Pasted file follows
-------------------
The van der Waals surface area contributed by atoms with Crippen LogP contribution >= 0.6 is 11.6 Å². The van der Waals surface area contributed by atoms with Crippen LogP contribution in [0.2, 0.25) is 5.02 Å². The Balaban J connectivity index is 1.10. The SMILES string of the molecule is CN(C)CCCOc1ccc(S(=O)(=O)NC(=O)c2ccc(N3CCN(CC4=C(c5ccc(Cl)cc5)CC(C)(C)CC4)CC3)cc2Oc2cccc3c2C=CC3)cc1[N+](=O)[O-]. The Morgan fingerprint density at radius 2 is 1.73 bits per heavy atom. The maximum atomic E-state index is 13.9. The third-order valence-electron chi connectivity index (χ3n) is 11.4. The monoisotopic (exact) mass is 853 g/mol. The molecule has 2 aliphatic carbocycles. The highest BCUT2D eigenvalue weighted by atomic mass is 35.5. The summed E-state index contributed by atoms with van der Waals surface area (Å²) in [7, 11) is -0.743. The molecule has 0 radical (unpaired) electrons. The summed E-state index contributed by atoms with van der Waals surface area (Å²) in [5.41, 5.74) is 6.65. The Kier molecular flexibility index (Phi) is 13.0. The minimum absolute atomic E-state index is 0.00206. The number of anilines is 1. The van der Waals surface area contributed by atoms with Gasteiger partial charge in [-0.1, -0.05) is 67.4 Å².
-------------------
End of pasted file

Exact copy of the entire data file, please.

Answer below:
The van der Waals surface area contributed by atoms with Crippen LogP contribution >= 0.6 is 11.6 Å². The van der Waals surface area contributed by atoms with Crippen LogP contribution in [0.2, 0.25) is 5.02 Å². The Balaban J connectivity index is 1.10. The SMILES string of the molecule is CN(C)CCCOc1ccc(S(=O)(=O)NC(=O)c2ccc(N3CCN(CC4=C(c5ccc(Cl)cc5)CC(C)(C)CC4)CC3)cc2Oc2cccc3c2C=CC3)cc1[N+](=O)[O-]. The Morgan fingerprint density at radius 2 is 1.73 bits per heavy atom. The maximum atomic E-state index is 13.9. The third-order valence-electron chi connectivity index (χ3n) is 11.4. The monoisotopic (exact) mass is 853 g/mol. The molecule has 2 aliphatic carbocycles. The highest BCUT2D eigenvalue weighted by atomic mass is 35.5. The summed E-state index contributed by atoms with van der Waals surface area (Å²) in [7, 11) is -0.743. The molecule has 0 radical (unpaired) electrons. The summed E-state index contributed by atoms with van der Waals surface area (Å²) in [5.41, 5.74) is 6.65. The Kier molecular flexibility index (Phi) is 13.0. The minimum absolute atomic E-state index is 0.00206. The number of anilines is 1. The van der Waals surface area contributed by atoms with Gasteiger partial charge in [-0.1, -0.05) is 67.4 Å².